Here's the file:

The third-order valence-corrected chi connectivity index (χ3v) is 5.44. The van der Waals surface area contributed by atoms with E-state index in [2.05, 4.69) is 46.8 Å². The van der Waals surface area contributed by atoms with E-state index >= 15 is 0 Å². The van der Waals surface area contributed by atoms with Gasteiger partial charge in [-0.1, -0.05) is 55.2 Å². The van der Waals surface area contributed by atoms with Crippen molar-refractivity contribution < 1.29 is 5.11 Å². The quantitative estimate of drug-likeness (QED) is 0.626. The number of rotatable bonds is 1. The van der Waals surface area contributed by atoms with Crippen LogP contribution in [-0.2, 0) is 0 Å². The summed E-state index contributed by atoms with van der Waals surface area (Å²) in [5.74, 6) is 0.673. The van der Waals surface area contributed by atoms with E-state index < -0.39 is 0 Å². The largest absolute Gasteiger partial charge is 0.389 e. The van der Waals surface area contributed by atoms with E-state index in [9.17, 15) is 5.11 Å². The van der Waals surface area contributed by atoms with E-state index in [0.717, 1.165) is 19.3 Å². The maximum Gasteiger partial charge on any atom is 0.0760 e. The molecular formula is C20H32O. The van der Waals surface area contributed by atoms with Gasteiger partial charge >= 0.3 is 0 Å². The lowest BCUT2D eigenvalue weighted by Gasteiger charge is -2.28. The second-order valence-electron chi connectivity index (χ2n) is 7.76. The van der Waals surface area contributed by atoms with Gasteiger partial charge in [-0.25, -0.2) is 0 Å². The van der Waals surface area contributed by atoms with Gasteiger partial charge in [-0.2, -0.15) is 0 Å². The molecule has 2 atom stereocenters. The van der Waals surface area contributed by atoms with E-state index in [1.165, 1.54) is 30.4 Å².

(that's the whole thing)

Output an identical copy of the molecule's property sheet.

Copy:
The third-order valence-corrected chi connectivity index (χ3v) is 5.44. The van der Waals surface area contributed by atoms with E-state index in [2.05, 4.69) is 46.8 Å². The van der Waals surface area contributed by atoms with E-state index >= 15 is 0 Å². The van der Waals surface area contributed by atoms with Gasteiger partial charge in [-0.1, -0.05) is 55.2 Å². The van der Waals surface area contributed by atoms with Crippen molar-refractivity contribution < 1.29 is 5.11 Å². The quantitative estimate of drug-likeness (QED) is 0.626. The number of rotatable bonds is 1. The van der Waals surface area contributed by atoms with Crippen LogP contribution in [-0.2, 0) is 0 Å². The summed E-state index contributed by atoms with van der Waals surface area (Å²) in [5.74, 6) is 0.673. The van der Waals surface area contributed by atoms with E-state index < -0.39 is 0 Å². The largest absolute Gasteiger partial charge is 0.389 e. The van der Waals surface area contributed by atoms with E-state index in [9.17, 15) is 5.11 Å². The van der Waals surface area contributed by atoms with E-state index in [0.717, 1.165) is 19.3 Å². The maximum Gasteiger partial charge on any atom is 0.0760 e. The molecular formula is C20H32O. The van der Waals surface area contributed by atoms with Gasteiger partial charge >= 0.3 is 0 Å². The lowest BCUT2D eigenvalue weighted by Gasteiger charge is -2.28. The second-order valence-electron chi connectivity index (χ2n) is 7.76. The van der Waals surface area contributed by atoms with Gasteiger partial charge in [-0.25, -0.2) is 0 Å². The van der Waals surface area contributed by atoms with Gasteiger partial charge in [-0.2, -0.15) is 0 Å². The molecule has 2 atom stereocenters. The van der Waals surface area contributed by atoms with E-state index in [1.165, 1.54) is 30.4 Å².